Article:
Jan Nordholz, Ronald Aigner, and Paul England
Traditional network authentication systems like Windows’ Active Directory or MIT’s Kerberos only provide for mutual authentication of communicating entities, e.g. a user’s email client interacting with an IMAP server, while the user’s machine is inherently assumed to be trusted. While there have been first attempts to explicitly establish this trust relationship by leveraging the Trusted Platform Module, these provide no means to directly react to potentially relevant changes in the client’s system state. We expand previous designs by binding keys to the current platform state and involving these in the network authentication process, thereby guaranteeing the continued validity of the attestee.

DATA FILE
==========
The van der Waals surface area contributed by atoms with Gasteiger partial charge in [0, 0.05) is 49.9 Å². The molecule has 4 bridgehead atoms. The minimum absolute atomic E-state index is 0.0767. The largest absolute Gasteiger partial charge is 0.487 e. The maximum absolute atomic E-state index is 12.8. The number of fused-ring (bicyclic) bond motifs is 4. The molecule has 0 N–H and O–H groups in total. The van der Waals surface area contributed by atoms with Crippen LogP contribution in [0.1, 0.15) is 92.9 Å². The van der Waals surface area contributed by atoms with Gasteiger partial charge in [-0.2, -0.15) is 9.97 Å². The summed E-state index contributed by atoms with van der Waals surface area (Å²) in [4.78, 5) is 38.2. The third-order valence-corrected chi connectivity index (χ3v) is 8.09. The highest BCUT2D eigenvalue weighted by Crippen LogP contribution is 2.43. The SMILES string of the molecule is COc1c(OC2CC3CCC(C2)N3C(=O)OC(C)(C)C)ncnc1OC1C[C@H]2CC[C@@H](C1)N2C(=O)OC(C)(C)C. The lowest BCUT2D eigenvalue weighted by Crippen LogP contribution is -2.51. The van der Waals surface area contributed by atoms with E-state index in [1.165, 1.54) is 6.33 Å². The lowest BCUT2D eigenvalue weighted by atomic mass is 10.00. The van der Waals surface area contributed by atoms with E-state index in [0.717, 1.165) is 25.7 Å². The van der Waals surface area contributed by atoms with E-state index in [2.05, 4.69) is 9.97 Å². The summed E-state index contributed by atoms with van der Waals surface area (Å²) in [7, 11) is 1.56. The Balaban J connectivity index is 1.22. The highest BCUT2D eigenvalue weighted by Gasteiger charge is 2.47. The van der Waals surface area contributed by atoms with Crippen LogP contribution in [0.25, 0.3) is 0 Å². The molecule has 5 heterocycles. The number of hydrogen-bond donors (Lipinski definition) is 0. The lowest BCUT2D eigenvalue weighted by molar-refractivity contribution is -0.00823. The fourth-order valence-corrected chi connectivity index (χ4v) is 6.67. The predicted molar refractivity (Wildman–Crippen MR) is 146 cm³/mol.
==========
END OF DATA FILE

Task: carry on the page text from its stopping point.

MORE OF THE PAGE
Springer Lecture Notes Copyright
|Series||Lecture Notes in Computer Science|